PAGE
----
Certainly, the argument can be made that film, by definition, is art. I think that anyone who has seen a Michael Bay movie might dispute that assertion pretty handily, but for the most part, artists have always recognized the power of that medium to convey their ideas to a mass audience. Andy Warhol, the Quay Brothers and Matthew Barney have all harnessed the power of the motion picture to transmit their vision, and now, video installation is a must in the arsenal of the modern art curator. As such, the Kimbell Art Museum in Fort Worth is currently examining the bridge between film and art with Phillip Haas' exhibit Butchers, Dragons, Gods and Skeletons, a fascinating series of commissioned films about pieces in the Kimball collection that actually play as independent installations. And while this is groundbreaking in and of itself, the Kimbell has pushed this examination of film and art a little further by co-sponsoring a free film festival with the Lone Star Film Society titled Philip Haas: Documentaries With Artists that delves into the art of Richard Long, Seni Camara and David Hockney, among others. Haas will briefly introduce each his films, giving further insight into the marriage between art and the big screen. The festival, which runs from 2 p.m. Friday through Sunday, will be held at the Darnell Street Auditorium, 3233 Darnell St. Visit kimbellart.org for more information.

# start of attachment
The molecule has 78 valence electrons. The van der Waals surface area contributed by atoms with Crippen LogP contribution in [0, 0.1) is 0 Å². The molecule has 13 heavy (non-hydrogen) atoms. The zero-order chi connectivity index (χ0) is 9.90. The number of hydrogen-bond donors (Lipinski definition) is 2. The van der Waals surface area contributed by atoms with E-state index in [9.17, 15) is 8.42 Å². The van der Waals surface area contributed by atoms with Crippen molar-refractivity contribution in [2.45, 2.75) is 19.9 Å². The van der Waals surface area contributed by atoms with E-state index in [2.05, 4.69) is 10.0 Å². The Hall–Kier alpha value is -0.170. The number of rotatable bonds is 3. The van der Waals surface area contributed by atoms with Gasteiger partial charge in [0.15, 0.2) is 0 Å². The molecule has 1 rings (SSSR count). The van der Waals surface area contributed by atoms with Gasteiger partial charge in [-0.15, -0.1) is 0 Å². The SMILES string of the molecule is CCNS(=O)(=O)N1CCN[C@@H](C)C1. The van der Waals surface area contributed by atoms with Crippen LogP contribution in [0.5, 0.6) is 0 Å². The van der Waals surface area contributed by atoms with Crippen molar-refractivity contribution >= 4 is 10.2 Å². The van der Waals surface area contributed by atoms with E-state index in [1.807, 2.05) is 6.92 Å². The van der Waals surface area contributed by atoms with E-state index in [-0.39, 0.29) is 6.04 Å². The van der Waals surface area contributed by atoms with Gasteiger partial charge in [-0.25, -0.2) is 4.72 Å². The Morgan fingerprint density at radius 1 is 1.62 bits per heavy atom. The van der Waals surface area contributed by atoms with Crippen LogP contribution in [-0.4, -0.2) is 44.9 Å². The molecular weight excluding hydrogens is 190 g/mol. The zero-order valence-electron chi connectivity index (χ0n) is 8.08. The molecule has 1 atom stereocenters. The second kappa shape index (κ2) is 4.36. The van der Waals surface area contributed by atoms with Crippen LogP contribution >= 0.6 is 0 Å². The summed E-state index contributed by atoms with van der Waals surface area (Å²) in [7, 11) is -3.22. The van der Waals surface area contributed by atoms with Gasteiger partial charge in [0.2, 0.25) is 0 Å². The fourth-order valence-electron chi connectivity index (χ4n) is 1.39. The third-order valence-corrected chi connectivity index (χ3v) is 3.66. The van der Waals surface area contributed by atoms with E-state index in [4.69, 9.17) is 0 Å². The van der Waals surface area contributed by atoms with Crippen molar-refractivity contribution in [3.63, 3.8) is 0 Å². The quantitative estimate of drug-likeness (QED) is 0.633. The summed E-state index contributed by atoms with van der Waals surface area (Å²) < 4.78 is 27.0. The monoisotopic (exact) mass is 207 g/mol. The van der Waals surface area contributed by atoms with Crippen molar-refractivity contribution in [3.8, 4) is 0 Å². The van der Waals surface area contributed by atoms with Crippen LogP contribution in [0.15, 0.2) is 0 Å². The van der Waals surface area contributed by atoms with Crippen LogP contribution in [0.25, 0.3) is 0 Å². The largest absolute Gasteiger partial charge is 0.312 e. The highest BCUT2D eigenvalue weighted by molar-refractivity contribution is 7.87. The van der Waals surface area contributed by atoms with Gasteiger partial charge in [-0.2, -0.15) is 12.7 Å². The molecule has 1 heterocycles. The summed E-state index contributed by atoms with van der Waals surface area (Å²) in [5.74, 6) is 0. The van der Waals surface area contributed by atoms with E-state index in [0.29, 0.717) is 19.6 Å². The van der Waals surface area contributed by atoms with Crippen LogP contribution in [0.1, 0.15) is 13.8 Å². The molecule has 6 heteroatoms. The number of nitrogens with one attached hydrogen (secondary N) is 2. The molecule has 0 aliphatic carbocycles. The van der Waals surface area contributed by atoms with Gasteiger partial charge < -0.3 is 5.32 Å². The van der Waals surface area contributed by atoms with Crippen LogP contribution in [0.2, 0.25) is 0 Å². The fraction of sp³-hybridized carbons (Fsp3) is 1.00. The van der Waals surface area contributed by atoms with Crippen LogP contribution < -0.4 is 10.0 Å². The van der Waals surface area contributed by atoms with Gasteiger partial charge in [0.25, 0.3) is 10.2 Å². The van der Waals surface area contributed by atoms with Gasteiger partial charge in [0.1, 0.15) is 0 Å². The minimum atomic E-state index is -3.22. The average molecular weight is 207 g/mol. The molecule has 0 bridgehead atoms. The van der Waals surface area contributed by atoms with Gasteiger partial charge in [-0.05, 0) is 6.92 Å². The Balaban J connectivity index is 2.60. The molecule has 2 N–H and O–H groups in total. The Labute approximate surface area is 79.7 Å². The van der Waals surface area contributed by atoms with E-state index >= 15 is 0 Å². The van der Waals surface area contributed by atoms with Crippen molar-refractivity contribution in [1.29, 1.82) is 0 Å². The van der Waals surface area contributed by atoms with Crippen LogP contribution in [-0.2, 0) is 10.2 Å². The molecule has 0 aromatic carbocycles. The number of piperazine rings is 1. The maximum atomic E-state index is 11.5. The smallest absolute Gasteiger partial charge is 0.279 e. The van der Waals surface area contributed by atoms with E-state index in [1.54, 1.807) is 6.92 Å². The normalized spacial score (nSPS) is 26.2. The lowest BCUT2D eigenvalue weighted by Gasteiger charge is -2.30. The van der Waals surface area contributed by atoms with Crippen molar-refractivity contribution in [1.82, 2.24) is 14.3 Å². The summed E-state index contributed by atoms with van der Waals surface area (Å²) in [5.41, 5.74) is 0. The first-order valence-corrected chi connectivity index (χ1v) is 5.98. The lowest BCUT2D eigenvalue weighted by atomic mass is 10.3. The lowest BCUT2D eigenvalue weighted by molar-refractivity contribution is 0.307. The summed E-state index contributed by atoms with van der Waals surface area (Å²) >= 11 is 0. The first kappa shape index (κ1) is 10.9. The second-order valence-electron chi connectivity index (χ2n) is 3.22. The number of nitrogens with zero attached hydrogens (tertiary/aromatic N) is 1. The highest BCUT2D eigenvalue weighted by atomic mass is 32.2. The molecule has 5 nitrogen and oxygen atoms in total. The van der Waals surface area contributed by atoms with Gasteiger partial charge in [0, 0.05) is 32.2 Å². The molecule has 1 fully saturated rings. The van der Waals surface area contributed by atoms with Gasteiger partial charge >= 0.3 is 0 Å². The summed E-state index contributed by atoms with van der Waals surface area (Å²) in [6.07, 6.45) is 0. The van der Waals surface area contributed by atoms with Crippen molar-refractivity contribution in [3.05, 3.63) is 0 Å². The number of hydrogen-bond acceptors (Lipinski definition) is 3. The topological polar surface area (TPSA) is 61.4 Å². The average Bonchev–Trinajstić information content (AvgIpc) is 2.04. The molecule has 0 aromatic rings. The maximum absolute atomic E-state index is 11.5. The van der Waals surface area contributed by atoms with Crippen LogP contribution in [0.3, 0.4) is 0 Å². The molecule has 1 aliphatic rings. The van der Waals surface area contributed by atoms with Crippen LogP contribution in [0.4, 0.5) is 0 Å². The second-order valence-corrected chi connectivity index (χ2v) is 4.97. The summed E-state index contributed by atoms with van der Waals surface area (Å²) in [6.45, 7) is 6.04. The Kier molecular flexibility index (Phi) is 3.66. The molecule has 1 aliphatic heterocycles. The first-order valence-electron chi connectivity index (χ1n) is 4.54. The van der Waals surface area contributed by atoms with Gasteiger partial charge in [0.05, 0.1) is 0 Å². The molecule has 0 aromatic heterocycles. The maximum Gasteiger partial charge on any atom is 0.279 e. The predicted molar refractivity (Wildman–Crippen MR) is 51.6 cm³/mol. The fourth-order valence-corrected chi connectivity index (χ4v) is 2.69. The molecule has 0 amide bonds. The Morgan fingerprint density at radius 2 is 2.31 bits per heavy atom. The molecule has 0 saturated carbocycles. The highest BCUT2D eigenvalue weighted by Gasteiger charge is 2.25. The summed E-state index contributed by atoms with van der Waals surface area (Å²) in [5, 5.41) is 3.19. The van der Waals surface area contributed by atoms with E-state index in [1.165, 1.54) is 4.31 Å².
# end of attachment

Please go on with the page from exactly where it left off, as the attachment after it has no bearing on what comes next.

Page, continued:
Fri., Sept. 18; Sat., Sept. 19; Sun., Sept. 20, 2009